5.2.1 Impact of Regularization

Fig. 13: Comparison bar plots for the k Nearest Neighbours, Random Forest, Support Vector Machines and Convolutional Neural Networks algorithms. We present the best case performance on the test set, for each classifier, in the idealistic and the realistic case, with a limited and an increased amount of training data.
Fig. 14: Levels of confidence derived by softmax in the testing set. The middle plot depicts the cumulative occurrences per level of confidence, for both examined cases. For example, the y-axis value that corresponds to the x-value of 0.4, represents the number of testing observations that obtain a predictive output from the trained model with a confidence that is less than or equal to 0.4. The left (idealistic case) and right (realistic case) histograms, exhibit a similar scenario, but not in a cumulative form (and in logarithmic scale).

The effects of regularization are illustrated in Figure 12, in two different settings, one with a Training Set of 400,000 examples and another with a Training Set of 4,000,000 examples. For Batch Normalization, we inserted an extra Batch-Normalization Layer, after each Convolutional Layer (and after ReLU). Although in literature [48], the use of Batch Normalization is proposed before the non-linearity, in our case extensive experimental results suggested otherwise. Dropout was introduced only in the Fully-Connected Layer and with a value of equal to , which appeared to yield the best results compared to other cases. It is notable to note that the use of Dropout can be, also, included in the case of the Convolutional Layers, without a mentionable change in the final performance. The number of weights in the Convolutional Layers is dramatically lower compared to the ones in the Fully-Connected Layer, which concentrates the majority of the network’s trainable parameters given the large number of output neurons (800 neurons) and the full-connectivity pattern deployed.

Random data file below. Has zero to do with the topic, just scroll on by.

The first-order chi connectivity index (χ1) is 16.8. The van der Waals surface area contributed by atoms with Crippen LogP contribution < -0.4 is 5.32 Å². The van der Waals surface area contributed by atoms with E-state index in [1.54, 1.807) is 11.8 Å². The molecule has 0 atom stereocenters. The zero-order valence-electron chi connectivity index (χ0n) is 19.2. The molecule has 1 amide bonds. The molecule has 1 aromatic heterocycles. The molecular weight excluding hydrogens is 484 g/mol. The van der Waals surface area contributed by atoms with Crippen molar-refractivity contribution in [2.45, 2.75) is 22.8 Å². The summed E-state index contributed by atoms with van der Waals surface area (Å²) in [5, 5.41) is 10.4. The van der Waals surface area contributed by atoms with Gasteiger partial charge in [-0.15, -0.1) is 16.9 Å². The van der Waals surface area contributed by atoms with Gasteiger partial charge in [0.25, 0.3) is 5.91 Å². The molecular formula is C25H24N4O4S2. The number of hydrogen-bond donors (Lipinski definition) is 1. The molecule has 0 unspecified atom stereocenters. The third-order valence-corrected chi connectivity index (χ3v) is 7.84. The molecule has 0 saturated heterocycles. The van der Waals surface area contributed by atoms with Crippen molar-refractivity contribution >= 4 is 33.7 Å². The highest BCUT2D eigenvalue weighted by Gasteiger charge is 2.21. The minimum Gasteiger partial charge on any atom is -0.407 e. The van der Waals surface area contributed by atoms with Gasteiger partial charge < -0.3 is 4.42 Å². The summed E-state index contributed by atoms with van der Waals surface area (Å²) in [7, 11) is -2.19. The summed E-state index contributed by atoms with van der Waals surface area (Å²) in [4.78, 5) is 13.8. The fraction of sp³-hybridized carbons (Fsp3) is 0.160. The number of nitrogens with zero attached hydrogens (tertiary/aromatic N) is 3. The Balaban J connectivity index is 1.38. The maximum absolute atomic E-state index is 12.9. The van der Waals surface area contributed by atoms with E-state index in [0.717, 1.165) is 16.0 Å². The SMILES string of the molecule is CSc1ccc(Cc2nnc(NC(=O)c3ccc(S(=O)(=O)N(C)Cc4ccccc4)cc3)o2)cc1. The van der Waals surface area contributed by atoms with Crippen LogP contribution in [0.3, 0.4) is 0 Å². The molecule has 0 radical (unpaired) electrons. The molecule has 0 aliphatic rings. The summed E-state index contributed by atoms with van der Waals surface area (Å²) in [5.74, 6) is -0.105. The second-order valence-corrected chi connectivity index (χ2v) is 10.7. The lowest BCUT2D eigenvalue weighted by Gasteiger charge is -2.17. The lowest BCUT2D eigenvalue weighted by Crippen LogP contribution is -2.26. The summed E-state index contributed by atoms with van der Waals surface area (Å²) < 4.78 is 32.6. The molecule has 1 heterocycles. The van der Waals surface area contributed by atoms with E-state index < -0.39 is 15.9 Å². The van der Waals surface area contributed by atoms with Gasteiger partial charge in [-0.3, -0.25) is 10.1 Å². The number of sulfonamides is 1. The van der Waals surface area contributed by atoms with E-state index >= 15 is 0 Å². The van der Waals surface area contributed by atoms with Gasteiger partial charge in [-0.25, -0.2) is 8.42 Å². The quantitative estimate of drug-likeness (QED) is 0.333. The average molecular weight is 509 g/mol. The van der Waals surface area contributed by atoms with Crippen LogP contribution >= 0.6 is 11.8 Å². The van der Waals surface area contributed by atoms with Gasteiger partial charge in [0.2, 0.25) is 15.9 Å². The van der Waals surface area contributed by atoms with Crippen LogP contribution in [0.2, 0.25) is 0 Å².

As we can see in both examined cases, Dropout can visibly help enhance the network’s performance, leading to an increase in the accuracy by ~0.5% in the worst case and ~1.5% in the best case. This is not a ground-breaking increase per se, but it is worth mentioning nonetheless. On the other hand, Batch Normalization appears to have a bigger regularizing effect in improving the accuracy of the trained model, yielding a tremendous increase by almost 10% in the case of 400,000 Training Examples, and a significantly lower gain of ~2% when trained with 4,000,000 observations. In this final case, even though Batch Normalization still leads to the best performance, its difference compared to Dropout is almost negligible.